Single cell suspensions were incubated with SenHN419-433 or FluHA211-225 peptides as previously described (26). Cells were stained for surface markers, fixed and permeabilized (CytoFix/CytoPerm kit, BD Biosciences), and stained for intracellular cytokines with antibodies to IFN-γ, TNF-α, and IL-2.
Mice were administered BrdU (200μl of a 4mg/ml solution in PBS) intraperitoneally and maintained on drinking water containing BrdU (0.8 mg/ml) for 24 hours prior to harvest. Single cell suspensions were stained with tetramers and antibodies to surface proteins as described above and BrdU incorporation was detected using the BrdU Flow Kit (BD Biosciences).
The standardized number of antigen-specific T cells in the BAL, lung, or MLN compared to the spleen for each donor population was calculated as: (the number of antigen-specific T cells in each tissue / the number of antigen-specific T cells in spleen) × 100. The relative recruitment comparing wild-type and chemokine receptor-deficient antigen-specific T cells to the BAL, lung, and MLN is calculated as: (the standardized number of wild-type (CD45.1+) antigen-specific T cells in each tissue / the standardized number of chemokine receptor-deficient (CD45.2+) antigen-specific T cells in each tissue).
Statistical analysis was performed with Prism GraphPad software using a two-tailed student's t test. Differences with a p value <0.05 were considered significant and are denoted by an asterisk.
Previous studies have documented the expression of CXCR3 and CCR5 on respiratory virus-specific effector CD8+ T cells, but there is little information regarding chemokine receptor expression by polyclonal virus-specific effector CD4+ T cells. Thus, we first assessed the surface expression of CXCR3 and CCR5 on SenHN419-433/Ab-specific CD4+ T cells after Sendai virus infection. Similar to CD8+ T cells, the majority of antigen-specific CD4+ T cells in the BAL, lung, MLN, and spleen expressed CXCR3, whereas only a small frequency expressed CCR5 (Figure 1A, 1B). However, it was unclear from these data whether one or both of these chemokine receptors were important for antigen-specific CD4+ T cell migration during a respiratory virus infection.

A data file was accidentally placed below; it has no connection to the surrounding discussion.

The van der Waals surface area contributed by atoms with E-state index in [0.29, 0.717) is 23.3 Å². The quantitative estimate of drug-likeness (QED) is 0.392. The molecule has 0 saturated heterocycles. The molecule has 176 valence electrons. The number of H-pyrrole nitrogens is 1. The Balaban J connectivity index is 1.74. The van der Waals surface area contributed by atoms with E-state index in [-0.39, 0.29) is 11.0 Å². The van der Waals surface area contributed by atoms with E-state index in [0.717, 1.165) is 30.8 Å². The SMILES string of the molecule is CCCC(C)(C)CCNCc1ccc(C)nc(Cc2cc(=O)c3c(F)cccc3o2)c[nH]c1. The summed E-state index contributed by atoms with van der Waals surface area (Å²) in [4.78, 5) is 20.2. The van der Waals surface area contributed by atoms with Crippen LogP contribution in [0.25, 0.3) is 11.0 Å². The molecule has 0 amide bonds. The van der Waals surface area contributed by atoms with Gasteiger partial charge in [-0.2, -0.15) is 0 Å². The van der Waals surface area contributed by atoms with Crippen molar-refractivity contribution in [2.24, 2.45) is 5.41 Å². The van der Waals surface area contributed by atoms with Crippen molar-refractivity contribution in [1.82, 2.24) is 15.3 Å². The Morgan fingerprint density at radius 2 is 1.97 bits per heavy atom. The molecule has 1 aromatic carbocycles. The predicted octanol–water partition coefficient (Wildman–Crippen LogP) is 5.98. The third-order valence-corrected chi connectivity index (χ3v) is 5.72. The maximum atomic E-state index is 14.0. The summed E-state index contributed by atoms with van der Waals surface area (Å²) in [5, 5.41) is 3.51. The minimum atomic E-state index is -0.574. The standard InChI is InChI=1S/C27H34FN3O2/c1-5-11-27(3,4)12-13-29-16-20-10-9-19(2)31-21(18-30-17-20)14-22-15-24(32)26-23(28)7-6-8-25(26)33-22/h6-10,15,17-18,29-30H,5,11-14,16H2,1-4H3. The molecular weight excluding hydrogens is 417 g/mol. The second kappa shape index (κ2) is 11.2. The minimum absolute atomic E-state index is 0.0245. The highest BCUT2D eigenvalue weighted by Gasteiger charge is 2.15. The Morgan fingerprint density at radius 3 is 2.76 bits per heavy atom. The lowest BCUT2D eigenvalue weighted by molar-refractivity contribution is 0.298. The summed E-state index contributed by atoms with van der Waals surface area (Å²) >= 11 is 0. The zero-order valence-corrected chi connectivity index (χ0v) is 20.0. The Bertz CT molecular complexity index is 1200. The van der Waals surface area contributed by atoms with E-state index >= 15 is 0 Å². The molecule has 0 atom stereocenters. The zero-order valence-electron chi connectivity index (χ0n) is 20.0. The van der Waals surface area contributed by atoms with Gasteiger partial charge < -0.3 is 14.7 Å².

To begin assessing the impact of chemokine receptor deficiency on virus-specific effector CD4+ T cells, we infected wild-type and gene-deficient mice with Sendai virus and determined the number of SenHN419-433/Ab-specific CD4+ T cells in multiple tissues at the peak of the primary response. As shown in Figure 2A, antigen-specific CD4+ T cells were detected in the lungs of Ccr5-/-, Cxcr3-/-, and Ccr5-/- × Cxcr3-/- mice at day 10 post-infection. In terms of total numbers, Ccr5-/- mice had fewer SenHN419-433/Ab-specific CD4+ T cells in the BAL and lungs when compared to wild-type mice (Figure 2B). However, Ccr5-/- mice also had fewer SenHN419-433/Ab-specific CD4+ T cells in the MLN and spleen, making it difficult to determine whether the decreased number of antigen-specific cells at the site of infection was due to a defect in T cell migration, or simply because there were fewer total antigen-specific cells in the animal. Similarly, although the number of SenHN419-433Ab+ CD4+ T cells in the lungs of Ccr5-/- × Cxcr3-/- mice was similar to wild-type mice, Ccr5-/- × Cxcr3-/- mice had a larger number of SenHN419-433/Ab-specific CD4+ T cells in the spleen. An additional difficulty in studying the role of CCR5 and CXCR3 in lymphocyte migration during infection is that many different cell types involved in the response, including monocytes, dendritic cells, NK cells, and T cells, express these receptors (27-30). Thus, interpreting data regarding effector CD4+ T cell recruitment from experiments utilizing gene-deficient mice or blocking antibodies can be difficult due to indirect effects from these other cell types, and because the global inhibition of one or more chemokine receptors may alter the course of infection, even though each of these strains was able to clear Sendai virus and survive (data not shown). Therefore, although these data clearly demonstrate that chemokine receptor deficiency did not prohibit the generation of polyclonal virus-specific effector CD4+ T cells, it was not clear whether these chemokine receptors were impacting SenHN419-433/Ab-specific CD4+ T cell migration to the lung.